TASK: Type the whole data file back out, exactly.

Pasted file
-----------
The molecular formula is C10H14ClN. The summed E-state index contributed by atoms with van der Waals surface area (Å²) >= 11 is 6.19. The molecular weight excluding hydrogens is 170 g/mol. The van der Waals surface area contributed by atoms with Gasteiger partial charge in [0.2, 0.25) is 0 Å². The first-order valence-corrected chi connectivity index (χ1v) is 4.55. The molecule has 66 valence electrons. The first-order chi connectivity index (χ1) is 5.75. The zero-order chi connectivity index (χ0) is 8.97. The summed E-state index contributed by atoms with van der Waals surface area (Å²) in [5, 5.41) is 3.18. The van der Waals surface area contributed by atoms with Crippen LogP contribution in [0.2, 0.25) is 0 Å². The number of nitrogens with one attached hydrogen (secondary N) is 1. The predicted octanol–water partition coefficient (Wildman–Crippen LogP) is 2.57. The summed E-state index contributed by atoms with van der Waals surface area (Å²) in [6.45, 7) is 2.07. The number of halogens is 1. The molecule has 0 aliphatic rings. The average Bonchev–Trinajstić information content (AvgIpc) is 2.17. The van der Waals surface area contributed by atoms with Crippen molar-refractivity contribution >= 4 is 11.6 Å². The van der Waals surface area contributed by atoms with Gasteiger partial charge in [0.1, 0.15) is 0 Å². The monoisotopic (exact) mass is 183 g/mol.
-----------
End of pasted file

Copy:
The molecular formula is C10H14ClN. The summed E-state index contributed by atoms with van der Waals surface area (Å²) >= 11 is 6.19. The molecular weight excluding hydrogens is 170 g/mol. The van der Waals surface area contributed by atoms with Gasteiger partial charge in [0.2, 0.25) is 0 Å². The first-order valence-corrected chi connectivity index (χ1v) is 4.55. The molecule has 66 valence electrons. The first-order chi connectivity index (χ1) is 5.75. The zero-order chi connectivity index (χ0) is 8.97. The summed E-state index contributed by atoms with van der Waals surface area (Å²) in [5, 5.41) is 3.18. The van der Waals surface area contributed by atoms with Crippen LogP contribution in [0.2, 0.25) is 0 Å². The number of nitrogens with one attached hydrogen (secondary N) is 1. The predicted octanol–water partition coefficient (Wildman–Crippen LogP) is 2.57. The summed E-state index contributed by atoms with van der Waals surface area (Å²) in [6.45, 7) is 2.07. The number of halogens is 1. The molecule has 0 aliphatic rings. The average Bonchev–Trinajstić information content (AvgIpc) is 2.17. The van der Waals surface area contributed by atoms with Crippen molar-refractivity contribution >= 4 is 11.6 Å². The van der Waals surface area contributed by atoms with Gasteiger partial charge in [0.1, 0.15) is 0 Å². The monoisotopic (exact) mass is 183 g/mol.